.           But over the last decade, she continued, the disease has spread beyond that high risk group.  One measure of this change: in 200, only two to three percent of those diagnosed with HIV were working; now, 33 percent of them are.

Treatment is available but it is very expensive, Shulgina continued.  The cost per patient per month ranges from 200,000 to 300,000 rubles (6000 to 10,000 US dollars) a month and more if the individual is suffering from additional diseases.  It is paid by the federal government exclusively, she added. Novosibirsk is currently treating 4,000 cases.

The medicines are effective, she pointed out. Before they were available, someone infected with HIV could expect to live on average only five to ten years.  Now, with therapy, such an individual could expect to live 20 to 25 years. The medicines have also allowed doctors to ensure that HIV-infected mothers do not pass on the disease. A decade ago, 30 to 50 percent of children born to HIV-infected mothers had HIV; now, the figure is 1.5-3.0 percent.

The biggest problem those with HIV have is the public stigma of the disease.  Many are afraid to tell anyone that they have the disease or even be checked to see if they do.  As a result, they remain untreated and more likely to pass it on to others.  The situation in this regard is improving, activists say, but the numbers in Novosibirsk are an indication of how much more needs to be done.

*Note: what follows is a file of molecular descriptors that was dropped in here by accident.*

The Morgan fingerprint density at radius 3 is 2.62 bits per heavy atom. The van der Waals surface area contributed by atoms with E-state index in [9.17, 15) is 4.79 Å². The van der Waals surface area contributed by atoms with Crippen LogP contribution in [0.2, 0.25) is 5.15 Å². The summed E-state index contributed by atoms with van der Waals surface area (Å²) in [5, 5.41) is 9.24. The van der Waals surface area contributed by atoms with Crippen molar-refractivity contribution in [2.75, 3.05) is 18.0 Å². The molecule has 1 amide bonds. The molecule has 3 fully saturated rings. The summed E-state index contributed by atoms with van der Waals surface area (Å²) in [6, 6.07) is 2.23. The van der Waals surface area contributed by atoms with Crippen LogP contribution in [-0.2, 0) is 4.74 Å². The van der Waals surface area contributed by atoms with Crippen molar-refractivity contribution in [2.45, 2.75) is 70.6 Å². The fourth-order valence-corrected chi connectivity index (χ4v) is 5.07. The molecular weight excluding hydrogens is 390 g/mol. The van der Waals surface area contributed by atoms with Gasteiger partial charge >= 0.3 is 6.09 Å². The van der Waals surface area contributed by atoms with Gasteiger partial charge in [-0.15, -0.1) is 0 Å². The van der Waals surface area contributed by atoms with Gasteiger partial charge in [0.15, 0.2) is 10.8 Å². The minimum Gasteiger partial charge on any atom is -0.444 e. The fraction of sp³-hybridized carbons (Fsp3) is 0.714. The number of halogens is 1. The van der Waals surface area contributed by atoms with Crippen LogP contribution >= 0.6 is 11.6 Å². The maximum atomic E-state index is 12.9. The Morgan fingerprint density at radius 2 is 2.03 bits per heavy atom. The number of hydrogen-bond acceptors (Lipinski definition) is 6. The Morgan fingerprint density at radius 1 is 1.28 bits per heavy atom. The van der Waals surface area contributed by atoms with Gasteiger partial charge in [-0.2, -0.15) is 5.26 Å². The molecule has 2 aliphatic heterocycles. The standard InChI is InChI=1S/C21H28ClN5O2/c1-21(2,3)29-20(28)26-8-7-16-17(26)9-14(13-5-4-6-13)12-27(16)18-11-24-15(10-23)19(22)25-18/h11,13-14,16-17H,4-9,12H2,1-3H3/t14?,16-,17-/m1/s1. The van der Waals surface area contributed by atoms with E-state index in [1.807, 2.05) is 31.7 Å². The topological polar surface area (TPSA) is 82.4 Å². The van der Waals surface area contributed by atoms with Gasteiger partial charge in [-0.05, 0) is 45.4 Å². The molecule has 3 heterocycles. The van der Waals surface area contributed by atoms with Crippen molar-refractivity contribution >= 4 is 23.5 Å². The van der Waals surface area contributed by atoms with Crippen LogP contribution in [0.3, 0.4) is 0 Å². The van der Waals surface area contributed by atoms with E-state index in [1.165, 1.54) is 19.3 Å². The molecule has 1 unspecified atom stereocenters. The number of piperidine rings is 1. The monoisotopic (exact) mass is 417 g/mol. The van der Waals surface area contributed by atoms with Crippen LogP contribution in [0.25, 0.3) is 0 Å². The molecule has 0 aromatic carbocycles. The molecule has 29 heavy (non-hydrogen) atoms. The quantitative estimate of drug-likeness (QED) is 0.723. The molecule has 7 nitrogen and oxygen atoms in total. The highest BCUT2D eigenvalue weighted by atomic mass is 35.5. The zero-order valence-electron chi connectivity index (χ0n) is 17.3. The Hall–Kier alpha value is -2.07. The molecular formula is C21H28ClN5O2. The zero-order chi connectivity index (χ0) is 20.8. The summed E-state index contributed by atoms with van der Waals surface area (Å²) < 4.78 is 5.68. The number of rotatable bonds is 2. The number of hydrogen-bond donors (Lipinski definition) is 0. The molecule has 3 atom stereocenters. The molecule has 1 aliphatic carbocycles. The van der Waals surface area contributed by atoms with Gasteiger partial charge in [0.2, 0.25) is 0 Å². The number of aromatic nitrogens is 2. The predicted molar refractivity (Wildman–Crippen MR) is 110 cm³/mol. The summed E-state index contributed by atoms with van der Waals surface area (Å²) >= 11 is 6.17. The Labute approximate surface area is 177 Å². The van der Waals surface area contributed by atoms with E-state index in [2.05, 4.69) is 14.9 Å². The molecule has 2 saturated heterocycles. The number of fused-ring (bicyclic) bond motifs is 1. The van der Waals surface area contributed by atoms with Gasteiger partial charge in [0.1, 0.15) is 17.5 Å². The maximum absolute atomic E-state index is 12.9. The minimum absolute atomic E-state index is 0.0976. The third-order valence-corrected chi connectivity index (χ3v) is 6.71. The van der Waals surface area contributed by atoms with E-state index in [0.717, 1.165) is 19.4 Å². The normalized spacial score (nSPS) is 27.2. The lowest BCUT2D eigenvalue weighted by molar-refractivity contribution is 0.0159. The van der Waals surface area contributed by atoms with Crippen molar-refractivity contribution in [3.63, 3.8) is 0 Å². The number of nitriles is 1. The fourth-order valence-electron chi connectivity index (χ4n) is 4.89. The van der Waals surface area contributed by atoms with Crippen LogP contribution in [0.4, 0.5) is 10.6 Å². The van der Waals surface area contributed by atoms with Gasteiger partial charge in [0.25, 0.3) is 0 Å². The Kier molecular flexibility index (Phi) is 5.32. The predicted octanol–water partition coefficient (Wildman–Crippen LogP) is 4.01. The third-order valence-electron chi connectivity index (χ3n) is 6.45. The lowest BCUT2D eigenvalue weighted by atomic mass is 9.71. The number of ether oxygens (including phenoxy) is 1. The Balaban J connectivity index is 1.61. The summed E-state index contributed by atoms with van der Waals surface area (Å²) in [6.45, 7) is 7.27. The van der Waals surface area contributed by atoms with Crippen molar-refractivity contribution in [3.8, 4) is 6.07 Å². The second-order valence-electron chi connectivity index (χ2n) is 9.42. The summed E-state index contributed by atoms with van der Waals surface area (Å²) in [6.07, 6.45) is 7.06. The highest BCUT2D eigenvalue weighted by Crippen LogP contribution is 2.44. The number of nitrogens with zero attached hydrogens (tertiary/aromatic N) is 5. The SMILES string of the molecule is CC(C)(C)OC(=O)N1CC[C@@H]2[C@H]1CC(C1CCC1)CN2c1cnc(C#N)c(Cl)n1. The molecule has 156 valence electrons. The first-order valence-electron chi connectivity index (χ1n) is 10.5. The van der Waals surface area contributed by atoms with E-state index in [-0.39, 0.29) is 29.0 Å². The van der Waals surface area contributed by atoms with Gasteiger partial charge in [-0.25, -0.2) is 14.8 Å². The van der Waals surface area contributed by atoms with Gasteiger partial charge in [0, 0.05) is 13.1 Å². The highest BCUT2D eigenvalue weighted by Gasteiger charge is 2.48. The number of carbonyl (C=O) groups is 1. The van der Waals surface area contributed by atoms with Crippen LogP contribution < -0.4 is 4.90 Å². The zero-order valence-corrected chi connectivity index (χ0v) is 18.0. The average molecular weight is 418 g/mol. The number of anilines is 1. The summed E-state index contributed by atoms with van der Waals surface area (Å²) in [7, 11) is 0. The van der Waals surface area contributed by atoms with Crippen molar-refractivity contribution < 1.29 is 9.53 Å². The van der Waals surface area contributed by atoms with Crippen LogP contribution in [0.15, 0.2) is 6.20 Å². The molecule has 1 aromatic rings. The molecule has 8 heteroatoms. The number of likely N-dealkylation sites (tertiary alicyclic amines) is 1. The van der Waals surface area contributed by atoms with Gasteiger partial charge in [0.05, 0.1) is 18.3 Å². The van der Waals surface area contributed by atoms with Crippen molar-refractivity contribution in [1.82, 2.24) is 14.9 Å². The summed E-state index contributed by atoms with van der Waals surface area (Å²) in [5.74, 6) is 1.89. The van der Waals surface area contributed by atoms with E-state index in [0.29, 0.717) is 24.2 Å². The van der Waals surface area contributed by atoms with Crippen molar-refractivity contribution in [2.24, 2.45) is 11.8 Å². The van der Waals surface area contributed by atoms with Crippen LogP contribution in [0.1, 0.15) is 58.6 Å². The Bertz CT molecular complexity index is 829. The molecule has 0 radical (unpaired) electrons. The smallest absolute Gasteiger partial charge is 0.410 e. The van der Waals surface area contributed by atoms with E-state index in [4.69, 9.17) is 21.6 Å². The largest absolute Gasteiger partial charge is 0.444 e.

Window on Eurasia: Russia’s Penal Institutions Said Breeding Grounds for Islamist Radicalism

Paul Goble

            Staunton, November 30 – Only 1100 of the 560,000 inmates of Russia’s prison camps are serving time for Islamist extremism, but increasingly this small group along with Islamists who have been convicted of crimes is spreading its radical message to many confined for other crimes, a phenomenon Russian commentators are calling “prison Islamization.”

            Lastwek, Valery Trofimov, head of the Russian penitentiary system, said that while  radicals of all kinds, including Russian nationalists, are using the prisons as “universities,” the Islamists “represent a threat not only because they are able to effectively spread their ideology to other Muslim convicts but also draw into their ranks prisoners of other faiths” (